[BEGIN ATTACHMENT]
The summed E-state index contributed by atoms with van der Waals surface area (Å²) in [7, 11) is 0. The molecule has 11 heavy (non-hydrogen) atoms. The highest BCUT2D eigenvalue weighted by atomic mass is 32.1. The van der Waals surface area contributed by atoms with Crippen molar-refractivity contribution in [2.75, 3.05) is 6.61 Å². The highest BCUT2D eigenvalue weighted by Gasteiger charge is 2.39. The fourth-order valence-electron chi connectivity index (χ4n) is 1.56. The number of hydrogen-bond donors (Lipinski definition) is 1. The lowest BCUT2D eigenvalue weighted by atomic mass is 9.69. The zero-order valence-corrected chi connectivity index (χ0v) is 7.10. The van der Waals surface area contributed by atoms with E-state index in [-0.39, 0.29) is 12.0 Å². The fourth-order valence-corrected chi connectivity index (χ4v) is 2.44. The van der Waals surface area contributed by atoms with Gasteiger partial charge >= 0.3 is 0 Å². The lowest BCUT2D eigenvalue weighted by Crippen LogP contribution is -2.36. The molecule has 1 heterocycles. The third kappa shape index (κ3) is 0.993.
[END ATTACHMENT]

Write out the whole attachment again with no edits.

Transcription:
The summed E-state index contributed by atoms with van der Waals surface area (Å²) in [7, 11) is 0. The molecule has 11 heavy (non-hydrogen) atoms. The highest BCUT2D eigenvalue weighted by atomic mass is 32.1. The van der Waals surface area contributed by atoms with Crippen molar-refractivity contribution in [2.75, 3.05) is 6.61 Å². The highest BCUT2D eigenvalue weighted by Gasteiger charge is 2.39. The fourth-order valence-electron chi connectivity index (χ4n) is 1.56. The number of hydrogen-bond donors (Lipinski definition) is 1. The lowest BCUT2D eigenvalue weighted by atomic mass is 9.69. The zero-order valence-corrected chi connectivity index (χ0v) is 7.10. The van der Waals surface area contributed by atoms with E-state index in [-0.39, 0.29) is 12.0 Å². The fourth-order valence-corrected chi connectivity index (χ4v) is 2.44. The van der Waals surface area contributed by atoms with Gasteiger partial charge >= 0.3 is 0 Å². The lowest BCUT2D eigenvalue weighted by Crippen LogP contribution is -2.36. The molecule has 1 heterocycles. The third kappa shape index (κ3) is 0.993.